Democratic lawmakers sue Trump over payments by foreign states
More than 190 Democratic lawmakers sued President Donald Trump in federal court on yesterday, saying he had accepted funds from foreign governments through his businesses without congressional consent in violation of the U.S. Constitution.
The complaint said Trump had not sought congressional approval for any of the payments his hundreds of businesses had received from foreign governments since he took office in January, even though the Constitution requires him to do so. The White House did not immediately respond to requests for comment but has said Trump's business interests do not violate the Constitution.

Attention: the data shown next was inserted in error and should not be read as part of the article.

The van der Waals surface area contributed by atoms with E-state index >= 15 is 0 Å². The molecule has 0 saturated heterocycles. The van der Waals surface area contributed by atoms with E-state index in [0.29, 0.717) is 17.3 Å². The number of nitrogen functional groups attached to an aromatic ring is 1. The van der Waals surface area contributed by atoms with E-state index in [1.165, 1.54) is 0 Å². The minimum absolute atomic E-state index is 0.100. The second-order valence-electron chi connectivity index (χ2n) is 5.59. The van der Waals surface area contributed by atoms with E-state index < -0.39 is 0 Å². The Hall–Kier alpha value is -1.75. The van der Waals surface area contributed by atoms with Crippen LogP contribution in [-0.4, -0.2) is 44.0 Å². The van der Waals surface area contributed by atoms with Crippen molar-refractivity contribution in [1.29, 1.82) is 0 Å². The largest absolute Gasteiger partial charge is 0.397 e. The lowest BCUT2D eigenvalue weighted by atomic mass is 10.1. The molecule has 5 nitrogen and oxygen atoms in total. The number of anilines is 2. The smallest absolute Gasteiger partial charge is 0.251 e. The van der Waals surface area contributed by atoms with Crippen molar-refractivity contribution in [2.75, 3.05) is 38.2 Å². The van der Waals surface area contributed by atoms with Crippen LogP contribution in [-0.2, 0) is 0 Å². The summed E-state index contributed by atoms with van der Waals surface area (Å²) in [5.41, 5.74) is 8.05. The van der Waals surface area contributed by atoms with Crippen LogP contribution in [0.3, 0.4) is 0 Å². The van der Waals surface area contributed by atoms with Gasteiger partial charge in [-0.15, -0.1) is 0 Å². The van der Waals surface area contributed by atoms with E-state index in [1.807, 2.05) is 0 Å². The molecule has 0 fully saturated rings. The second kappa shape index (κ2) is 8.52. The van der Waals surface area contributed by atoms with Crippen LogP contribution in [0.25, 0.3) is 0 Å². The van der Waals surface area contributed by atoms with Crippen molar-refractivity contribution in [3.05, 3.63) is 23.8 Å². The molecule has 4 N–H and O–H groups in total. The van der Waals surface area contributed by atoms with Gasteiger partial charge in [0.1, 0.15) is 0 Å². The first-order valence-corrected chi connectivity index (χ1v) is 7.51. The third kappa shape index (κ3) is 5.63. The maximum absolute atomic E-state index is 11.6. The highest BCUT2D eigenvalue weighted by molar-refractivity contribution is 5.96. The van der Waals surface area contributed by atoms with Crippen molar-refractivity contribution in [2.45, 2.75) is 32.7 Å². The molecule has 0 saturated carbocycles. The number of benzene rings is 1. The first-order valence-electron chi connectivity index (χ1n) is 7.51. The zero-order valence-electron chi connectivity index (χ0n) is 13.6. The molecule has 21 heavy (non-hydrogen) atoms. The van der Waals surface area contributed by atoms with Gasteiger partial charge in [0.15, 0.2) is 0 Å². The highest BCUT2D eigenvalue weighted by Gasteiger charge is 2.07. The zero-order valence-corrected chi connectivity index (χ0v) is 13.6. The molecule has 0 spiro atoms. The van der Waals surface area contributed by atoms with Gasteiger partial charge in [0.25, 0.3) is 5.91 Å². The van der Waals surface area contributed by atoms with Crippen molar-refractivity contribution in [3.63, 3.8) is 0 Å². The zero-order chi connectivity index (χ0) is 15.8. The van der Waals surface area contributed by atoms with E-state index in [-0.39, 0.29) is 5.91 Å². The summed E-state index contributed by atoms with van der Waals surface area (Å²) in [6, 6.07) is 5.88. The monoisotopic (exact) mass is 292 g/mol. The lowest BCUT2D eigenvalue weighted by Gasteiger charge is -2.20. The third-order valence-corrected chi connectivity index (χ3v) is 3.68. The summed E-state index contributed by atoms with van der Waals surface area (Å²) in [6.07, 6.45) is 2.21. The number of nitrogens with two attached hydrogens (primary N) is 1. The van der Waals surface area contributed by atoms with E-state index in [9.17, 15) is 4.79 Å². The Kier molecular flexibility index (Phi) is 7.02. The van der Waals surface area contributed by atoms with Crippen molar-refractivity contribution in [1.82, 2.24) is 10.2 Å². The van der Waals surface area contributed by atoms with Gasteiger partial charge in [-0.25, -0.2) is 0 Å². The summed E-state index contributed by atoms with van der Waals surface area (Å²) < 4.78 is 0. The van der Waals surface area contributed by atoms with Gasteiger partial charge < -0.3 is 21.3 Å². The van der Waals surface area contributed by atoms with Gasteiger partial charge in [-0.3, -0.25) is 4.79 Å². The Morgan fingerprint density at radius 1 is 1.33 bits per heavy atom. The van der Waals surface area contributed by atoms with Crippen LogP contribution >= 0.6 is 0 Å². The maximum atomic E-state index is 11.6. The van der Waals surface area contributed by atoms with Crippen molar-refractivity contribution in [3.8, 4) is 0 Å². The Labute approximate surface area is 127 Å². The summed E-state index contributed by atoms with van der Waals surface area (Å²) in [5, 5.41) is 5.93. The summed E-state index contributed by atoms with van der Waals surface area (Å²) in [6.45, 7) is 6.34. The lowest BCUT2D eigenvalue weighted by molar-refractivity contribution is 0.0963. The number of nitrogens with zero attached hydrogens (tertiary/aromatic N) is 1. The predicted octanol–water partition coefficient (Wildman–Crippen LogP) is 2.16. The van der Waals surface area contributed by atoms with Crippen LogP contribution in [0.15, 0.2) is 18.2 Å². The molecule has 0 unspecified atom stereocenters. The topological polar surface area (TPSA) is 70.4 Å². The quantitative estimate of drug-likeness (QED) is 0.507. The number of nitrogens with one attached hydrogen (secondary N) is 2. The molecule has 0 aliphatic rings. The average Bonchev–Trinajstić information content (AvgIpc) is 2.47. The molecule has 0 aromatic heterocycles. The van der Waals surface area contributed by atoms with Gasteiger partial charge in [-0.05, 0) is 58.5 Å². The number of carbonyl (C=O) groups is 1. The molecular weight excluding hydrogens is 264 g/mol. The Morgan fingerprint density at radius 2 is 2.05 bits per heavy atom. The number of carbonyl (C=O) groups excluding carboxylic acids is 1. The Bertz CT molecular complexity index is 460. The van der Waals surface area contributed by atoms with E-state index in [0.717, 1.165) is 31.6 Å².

The Trump Organization has said it will donate profits from customers representing foreign governments to the U.S. Treasury but will not require such customers to identify themselves.
At least 30 U.S. senators and 166 representatives are plaintiffs in the lawsuit, representing the largest number of legislators ever to sue a U.S. president.
The Constitution's "foreign emoluments" clause bars U.S. officeholders from accepting payments and various other gifts without congressional approval.
"The president's failure to tell us about these emoluments, to disclose the payments and benefits that he is receiving, mean that we cannot do our job. We cannot consent to what we don't know," said Senator Richard Blumenthal, one of the lawmakers bringing the lawsuit, in a conference call on.
Representative John Conyers, another plaintiff, added: "President Trump has conflicts of interest in at least 25 countries, and it appears he's using his presidency to maximize his profits."
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